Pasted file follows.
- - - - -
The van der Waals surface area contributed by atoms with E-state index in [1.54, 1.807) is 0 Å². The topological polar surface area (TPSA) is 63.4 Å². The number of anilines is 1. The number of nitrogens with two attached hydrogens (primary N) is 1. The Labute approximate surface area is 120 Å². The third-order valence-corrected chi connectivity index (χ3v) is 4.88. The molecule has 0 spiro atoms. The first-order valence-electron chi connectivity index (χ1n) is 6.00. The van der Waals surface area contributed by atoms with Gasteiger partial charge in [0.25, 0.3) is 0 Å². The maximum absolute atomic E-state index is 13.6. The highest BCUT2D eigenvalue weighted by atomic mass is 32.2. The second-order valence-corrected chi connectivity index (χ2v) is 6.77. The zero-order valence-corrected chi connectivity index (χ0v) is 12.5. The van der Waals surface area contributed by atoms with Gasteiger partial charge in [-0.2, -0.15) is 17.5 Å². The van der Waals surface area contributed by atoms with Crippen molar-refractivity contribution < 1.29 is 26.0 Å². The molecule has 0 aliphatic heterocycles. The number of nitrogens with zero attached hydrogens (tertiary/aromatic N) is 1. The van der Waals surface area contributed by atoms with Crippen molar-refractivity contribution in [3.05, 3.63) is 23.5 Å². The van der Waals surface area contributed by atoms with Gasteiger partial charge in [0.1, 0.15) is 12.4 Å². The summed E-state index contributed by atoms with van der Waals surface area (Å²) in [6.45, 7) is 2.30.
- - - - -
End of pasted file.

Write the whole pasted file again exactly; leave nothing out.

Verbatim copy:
The van der Waals surface area contributed by atoms with E-state index in [1.54, 1.807) is 0 Å². The topological polar surface area (TPSA) is 63.4 Å². The number of anilines is 1. The number of nitrogens with two attached hydrogens (primary N) is 1. The Labute approximate surface area is 120 Å². The third-order valence-corrected chi connectivity index (χ3v) is 4.88. The molecule has 0 spiro atoms. The first-order valence-electron chi connectivity index (χ1n) is 6.00. The van der Waals surface area contributed by atoms with Gasteiger partial charge in [0.25, 0.3) is 0 Å². The maximum absolute atomic E-state index is 13.6. The highest BCUT2D eigenvalue weighted by atomic mass is 32.2. The second-order valence-corrected chi connectivity index (χ2v) is 6.77. The zero-order valence-corrected chi connectivity index (χ0v) is 12.5. The van der Waals surface area contributed by atoms with Gasteiger partial charge in [-0.2, -0.15) is 17.5 Å². The van der Waals surface area contributed by atoms with Crippen molar-refractivity contribution < 1.29 is 26.0 Å². The molecule has 0 aliphatic heterocycles. The number of nitrogens with zero attached hydrogens (tertiary/aromatic N) is 1. The van der Waals surface area contributed by atoms with Crippen molar-refractivity contribution in [3.05, 3.63) is 23.5 Å². The van der Waals surface area contributed by atoms with Gasteiger partial charge in [0.1, 0.15) is 12.4 Å². The summed E-state index contributed by atoms with van der Waals surface area (Å²) in [6.45, 7) is 2.30.